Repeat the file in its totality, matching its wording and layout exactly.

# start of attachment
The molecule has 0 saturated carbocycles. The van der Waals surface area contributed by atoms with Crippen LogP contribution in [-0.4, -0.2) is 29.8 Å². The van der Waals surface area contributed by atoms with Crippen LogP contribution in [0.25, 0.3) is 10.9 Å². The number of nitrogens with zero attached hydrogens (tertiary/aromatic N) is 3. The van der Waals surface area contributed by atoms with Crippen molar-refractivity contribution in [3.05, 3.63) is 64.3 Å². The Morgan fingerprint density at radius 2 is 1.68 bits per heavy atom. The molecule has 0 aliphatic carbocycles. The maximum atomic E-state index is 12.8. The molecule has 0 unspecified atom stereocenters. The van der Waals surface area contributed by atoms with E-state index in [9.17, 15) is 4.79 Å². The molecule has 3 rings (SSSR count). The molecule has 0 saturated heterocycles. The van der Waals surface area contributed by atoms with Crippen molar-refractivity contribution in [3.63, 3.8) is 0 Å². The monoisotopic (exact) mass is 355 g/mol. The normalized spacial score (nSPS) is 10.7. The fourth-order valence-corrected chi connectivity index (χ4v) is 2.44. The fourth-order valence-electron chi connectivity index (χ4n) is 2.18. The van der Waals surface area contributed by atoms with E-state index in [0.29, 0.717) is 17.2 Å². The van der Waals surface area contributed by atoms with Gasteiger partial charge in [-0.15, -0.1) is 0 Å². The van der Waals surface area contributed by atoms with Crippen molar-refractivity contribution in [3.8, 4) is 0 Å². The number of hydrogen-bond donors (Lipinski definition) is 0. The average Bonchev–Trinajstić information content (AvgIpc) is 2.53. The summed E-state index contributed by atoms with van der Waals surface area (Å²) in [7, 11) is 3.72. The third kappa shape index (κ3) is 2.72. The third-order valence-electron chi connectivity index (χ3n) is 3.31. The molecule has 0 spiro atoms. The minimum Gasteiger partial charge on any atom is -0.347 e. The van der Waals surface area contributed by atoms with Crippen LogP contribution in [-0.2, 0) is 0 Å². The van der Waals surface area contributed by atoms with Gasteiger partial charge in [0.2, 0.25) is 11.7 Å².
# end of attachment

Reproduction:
The molecule has 0 saturated carbocycles. The van der Waals surface area contributed by atoms with Crippen LogP contribution in [-0.4, -0.2) is 29.8 Å². The van der Waals surface area contributed by atoms with Crippen LogP contribution in [0.25, 0.3) is 10.9 Å². The number of nitrogens with zero attached hydrogens (tertiary/aromatic N) is 3. The van der Waals surface area contributed by atoms with Crippen molar-refractivity contribution in [3.05, 3.63) is 64.3 Å². The Morgan fingerprint density at radius 2 is 1.68 bits per heavy atom. The molecule has 0 aliphatic carbocycles. The maximum atomic E-state index is 12.8. The molecule has 0 unspecified atom stereocenters. The van der Waals surface area contributed by atoms with E-state index in [9.17, 15) is 4.79 Å². The molecule has 3 rings (SSSR count). The molecule has 0 saturated heterocycles. The van der Waals surface area contributed by atoms with Crippen molar-refractivity contribution in [3.63, 3.8) is 0 Å². The monoisotopic (exact) mass is 355 g/mol. The normalized spacial score (nSPS) is 10.7. The fourth-order valence-corrected chi connectivity index (χ4v) is 2.44. The fourth-order valence-electron chi connectivity index (χ4n) is 2.18. The van der Waals surface area contributed by atoms with E-state index in [0.29, 0.717) is 17.2 Å². The van der Waals surface area contributed by atoms with Gasteiger partial charge in [-0.15, -0.1) is 0 Å². The van der Waals surface area contributed by atoms with Crippen molar-refractivity contribution in [3.8, 4) is 0 Å². The number of hydrogen-bond donors (Lipinski definition) is 0. The average Bonchev–Trinajstić information content (AvgIpc) is 2.53. The summed E-state index contributed by atoms with van der Waals surface area (Å²) in [7, 11) is 3.72. The third kappa shape index (κ3) is 2.72. The third-order valence-electron chi connectivity index (χ3n) is 3.31. The molecule has 0 spiro atoms. The minimum Gasteiger partial charge on any atom is -0.347 e. The van der Waals surface area contributed by atoms with Crippen LogP contribution in [-0.2, 0) is 0 Å². The van der Waals surface area contributed by atoms with Gasteiger partial charge in [0.2, 0.25) is 11.7 Å².